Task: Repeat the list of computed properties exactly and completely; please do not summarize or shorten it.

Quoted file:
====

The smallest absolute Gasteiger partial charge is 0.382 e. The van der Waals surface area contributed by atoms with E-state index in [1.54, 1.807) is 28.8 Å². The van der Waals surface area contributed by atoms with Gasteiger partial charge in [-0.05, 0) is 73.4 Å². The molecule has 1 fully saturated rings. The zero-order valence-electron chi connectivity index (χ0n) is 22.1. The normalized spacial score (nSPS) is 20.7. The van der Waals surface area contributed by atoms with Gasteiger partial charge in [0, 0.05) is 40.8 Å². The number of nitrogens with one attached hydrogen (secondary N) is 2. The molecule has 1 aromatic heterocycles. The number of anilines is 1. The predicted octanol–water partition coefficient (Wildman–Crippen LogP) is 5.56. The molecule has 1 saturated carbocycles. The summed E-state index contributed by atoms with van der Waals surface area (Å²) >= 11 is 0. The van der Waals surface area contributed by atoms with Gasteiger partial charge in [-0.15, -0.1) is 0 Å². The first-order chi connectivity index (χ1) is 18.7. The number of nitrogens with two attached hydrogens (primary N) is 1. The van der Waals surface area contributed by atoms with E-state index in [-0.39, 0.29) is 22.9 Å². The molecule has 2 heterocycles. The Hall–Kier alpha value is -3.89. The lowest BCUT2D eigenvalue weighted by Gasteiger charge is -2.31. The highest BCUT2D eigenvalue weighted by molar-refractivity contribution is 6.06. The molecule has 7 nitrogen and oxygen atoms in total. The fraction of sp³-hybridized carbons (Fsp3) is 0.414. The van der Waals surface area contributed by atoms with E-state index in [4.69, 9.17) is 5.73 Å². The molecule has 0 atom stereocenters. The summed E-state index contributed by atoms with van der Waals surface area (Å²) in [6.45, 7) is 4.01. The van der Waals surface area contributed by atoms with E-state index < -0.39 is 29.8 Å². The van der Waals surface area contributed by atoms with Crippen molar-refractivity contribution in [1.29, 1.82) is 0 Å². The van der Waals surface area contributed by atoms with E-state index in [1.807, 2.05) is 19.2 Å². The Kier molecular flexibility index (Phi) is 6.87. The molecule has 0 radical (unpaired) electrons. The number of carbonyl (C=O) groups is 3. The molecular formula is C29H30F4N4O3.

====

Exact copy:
The smallest absolute Gasteiger partial charge is 0.382 e. The van der Waals surface area contributed by atoms with E-state index in [1.54, 1.807) is 28.8 Å². The van der Waals surface area contributed by atoms with Gasteiger partial charge in [-0.05, 0) is 73.4 Å². The molecule has 1 fully saturated rings. The zero-order valence-electron chi connectivity index (χ0n) is 22.1. The normalized spacial score (nSPS) is 20.7. The van der Waals surface area contributed by atoms with Gasteiger partial charge in [0, 0.05) is 40.8 Å². The number of nitrogens with one attached hydrogen (secondary N) is 2. The molecule has 1 aromatic heterocycles. The number of anilines is 1. The predicted octanol–water partition coefficient (Wildman–Crippen LogP) is 5.56. The molecule has 1 saturated carbocycles. The summed E-state index contributed by atoms with van der Waals surface area (Å²) >= 11 is 0. The van der Waals surface area contributed by atoms with Gasteiger partial charge in [-0.15, -0.1) is 0 Å². The first-order chi connectivity index (χ1) is 18.7. The number of nitrogens with two attached hydrogens (primary N) is 1. The van der Waals surface area contributed by atoms with E-state index in [-0.39, 0.29) is 22.9 Å². The molecule has 2 heterocycles. The Hall–Kier alpha value is -3.89. The lowest BCUT2D eigenvalue weighted by Gasteiger charge is -2.31. The highest BCUT2D eigenvalue weighted by molar-refractivity contribution is 6.06. The molecule has 7 nitrogen and oxygen atoms in total. The fraction of sp³-hybridized carbons (Fsp3) is 0.414. The van der Waals surface area contributed by atoms with E-state index in [4.69, 9.17) is 5.73 Å². The molecule has 0 atom stereocenters. The summed E-state index contributed by atoms with van der Waals surface area (Å²) in [6.45, 7) is 4.01. The van der Waals surface area contributed by atoms with E-state index < -0.39 is 29.8 Å². The van der Waals surface area contributed by atoms with Crippen molar-refractivity contribution in [1.29, 1.82) is 0 Å². The van der Waals surface area contributed by atoms with E-state index in [1.807, 2.05) is 19.2 Å². The Kier molecular flexibility index (Phi) is 6.87. The molecule has 0 radical (unpaired) electrons. The number of carbonyl (C=O) groups is 3. The molecular formula is C29H30F4N4O3.